riw fourth and last of the HOLY GOSPEL* falls under consideration: namely that which wai written by the evangelist 8L John; concerning which we have observable, the writer, the occasion the design and scope of this sublime book. Observe, I. The writer of it. St. John, the beloved disciple that lay in the bosom of Christ; lie that lay in Christ's bosom reveals the secrets of Christ's heart John, saith St Austin, drew out of the bosom of Christ the very heart of Christ, and made it known to a lost world. Observe, 2. The occasion of St. John's writing this Gospel, and that was the heresy of Ebioo and Cerinthus, which denied the divinity of Jesus Christ. When God suffers hereties to vent tbeir blasphemous opinions, he takes occasion from thence to make a clearer discovery of divine truth. We had perhaps wanted St. John's Gospel, if Ebion and Cerinthus had not broached their heresy against Christ s divinity. Observe, 3. The design and scope of this Gospel, which is to de. scribe the person of Christ in his two natures. Divine and Human, as the object of our faith . this ho doth in a sublime and lofty manner; upon which account he was compared by the ancients to the eagle that soar, aloft, and makclh her nest on high; and was also called John the Divine Observe lastly. The difference between this and the other Goapels. The other evangelists ehicny insist upon tlie Humanity of Christ, and prove him to be truly man, the Son of the Virgin Mary . this evangelic proves him to be God as well as man ; God from eternity.and man in the fulness of time The other three writers relate what Chnat did: St. John reports what Christ said: they recount his miracles, he recordsi his> sermons and prayers. lu short, the profound mysteries of our holy religion are here unfolded by the beloved disciple; and particularly the divinity and incarnation of our Blessed Saviour.

CHAP. I.

TN the beginning was the Word, and the Word was with God, and the Word was God. 2 The same was in the beginning with God.

Observe here, 1. The person spoken of, Jesus Christ, under the name of the Word, In the beginning was the Word. Because God spake to us by him, and makes known his will to us by Christ, as we make known our minds to one another by our words. Again; As our words are the conception and image of our minds, so Christ is the express Image of his Father's person, and was begotten of the Father, even as our words are begotten of our minds: for these reasons be is oflen styled the Word. Observe, 2. What the evangelist here asserts concern iog the Word, Christ Jesus, even three particulars; namely, his external existence, his personal co-existence, and his divine essence. 1. His eternal existence; In the beginning was the Word; in the beginnmg, when all things received their being,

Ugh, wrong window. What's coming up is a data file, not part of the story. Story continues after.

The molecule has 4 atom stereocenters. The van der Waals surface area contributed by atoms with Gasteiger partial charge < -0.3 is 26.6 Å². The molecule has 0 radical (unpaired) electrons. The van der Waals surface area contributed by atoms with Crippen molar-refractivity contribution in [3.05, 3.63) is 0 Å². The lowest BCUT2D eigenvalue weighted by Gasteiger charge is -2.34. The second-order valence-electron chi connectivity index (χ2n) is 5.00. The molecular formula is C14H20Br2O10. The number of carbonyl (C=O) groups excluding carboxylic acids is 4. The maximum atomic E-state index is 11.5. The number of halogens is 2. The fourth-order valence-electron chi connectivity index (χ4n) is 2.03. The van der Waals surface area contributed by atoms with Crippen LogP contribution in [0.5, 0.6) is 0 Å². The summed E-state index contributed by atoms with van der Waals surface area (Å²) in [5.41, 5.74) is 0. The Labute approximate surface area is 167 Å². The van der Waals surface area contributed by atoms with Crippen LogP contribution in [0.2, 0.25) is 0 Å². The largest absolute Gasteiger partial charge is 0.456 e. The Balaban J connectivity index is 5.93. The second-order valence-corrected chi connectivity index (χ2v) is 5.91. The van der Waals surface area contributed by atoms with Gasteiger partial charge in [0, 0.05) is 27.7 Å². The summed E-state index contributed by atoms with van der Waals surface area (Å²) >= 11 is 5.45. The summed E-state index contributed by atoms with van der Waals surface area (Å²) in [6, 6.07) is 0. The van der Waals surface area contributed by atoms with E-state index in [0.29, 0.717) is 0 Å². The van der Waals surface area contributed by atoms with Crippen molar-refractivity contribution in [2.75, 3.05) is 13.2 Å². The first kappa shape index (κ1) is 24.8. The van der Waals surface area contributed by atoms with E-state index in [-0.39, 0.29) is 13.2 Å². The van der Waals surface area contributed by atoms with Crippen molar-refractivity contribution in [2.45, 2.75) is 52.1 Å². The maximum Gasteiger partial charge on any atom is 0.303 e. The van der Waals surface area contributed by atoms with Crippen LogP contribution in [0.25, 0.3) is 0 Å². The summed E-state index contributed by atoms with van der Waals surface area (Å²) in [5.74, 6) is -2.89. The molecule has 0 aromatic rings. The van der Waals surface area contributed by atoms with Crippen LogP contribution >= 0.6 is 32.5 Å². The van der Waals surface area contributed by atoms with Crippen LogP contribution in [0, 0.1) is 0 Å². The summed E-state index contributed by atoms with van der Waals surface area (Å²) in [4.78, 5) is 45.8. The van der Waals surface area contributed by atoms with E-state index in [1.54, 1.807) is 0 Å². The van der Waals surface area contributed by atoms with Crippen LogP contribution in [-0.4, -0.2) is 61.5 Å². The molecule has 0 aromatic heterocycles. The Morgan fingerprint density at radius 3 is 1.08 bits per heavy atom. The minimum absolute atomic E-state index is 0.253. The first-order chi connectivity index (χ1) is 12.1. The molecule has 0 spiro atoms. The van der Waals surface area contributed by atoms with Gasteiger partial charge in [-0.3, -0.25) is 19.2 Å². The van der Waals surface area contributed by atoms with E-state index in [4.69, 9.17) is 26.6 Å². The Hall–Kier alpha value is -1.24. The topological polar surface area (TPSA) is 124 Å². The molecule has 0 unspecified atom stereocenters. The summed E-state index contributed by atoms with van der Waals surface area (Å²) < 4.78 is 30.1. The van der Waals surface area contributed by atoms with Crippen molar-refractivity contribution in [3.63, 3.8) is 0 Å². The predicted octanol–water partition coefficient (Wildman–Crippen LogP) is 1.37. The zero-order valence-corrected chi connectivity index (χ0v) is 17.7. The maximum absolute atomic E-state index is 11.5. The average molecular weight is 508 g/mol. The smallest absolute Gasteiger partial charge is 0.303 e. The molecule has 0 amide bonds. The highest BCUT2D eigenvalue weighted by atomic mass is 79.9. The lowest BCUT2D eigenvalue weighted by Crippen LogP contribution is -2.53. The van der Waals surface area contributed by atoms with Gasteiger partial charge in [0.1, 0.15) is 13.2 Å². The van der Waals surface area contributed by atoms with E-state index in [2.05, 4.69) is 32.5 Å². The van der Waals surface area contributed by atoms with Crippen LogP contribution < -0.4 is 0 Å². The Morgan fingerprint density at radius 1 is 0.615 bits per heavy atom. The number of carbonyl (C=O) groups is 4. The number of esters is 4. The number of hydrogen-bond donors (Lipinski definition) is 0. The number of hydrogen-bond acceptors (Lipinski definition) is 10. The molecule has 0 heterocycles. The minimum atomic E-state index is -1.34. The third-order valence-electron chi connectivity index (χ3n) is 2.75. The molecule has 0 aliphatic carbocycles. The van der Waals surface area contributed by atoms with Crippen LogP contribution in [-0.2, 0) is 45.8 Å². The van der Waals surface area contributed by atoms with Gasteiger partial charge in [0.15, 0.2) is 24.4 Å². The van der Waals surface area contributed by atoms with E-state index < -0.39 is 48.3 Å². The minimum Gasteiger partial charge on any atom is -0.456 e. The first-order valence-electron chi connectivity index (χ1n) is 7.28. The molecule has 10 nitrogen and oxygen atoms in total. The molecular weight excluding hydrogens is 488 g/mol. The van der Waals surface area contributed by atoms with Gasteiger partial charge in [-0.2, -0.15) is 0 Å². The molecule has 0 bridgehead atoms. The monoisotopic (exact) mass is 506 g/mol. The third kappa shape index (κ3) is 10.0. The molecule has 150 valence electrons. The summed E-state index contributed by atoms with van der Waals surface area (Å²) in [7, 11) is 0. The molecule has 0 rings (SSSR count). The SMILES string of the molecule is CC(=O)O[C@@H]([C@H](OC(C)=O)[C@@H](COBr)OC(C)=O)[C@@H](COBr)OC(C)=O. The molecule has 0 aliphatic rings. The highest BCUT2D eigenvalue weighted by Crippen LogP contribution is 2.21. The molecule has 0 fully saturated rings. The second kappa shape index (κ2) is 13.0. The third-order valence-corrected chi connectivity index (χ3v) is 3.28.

then the Word was, and did actually subsist, even from all eternity. Not in the beginning of the gospel-state, but in the beginning of the creation, as appears from the following words, All things were made by him, and without him was not any thing made that was made. Which plainly shows that the evangelist is here speaking of the creation, rise, or beginning of all things created. Learn hence, That Jesus Christ, not only antecedent to his incarnation, but even before all time, and the beginning of all things, had an actual being and existence. 2. His personal coexistence with the Father, The word was with Gad; that is, eternally and inseparably with him, in the same essence and nature, being in the Father, as well as with him, so that the Father never was without him, Prov. viii. 22. J was by him as one brought up with him. I was by his side, says the Chaldee interpreter. Learn hence, That the Son is a Person distinct from the Father, but of the same essence and nature with the Father; he is God of God, very God of very God; being of one substance with the Father, by whom all things were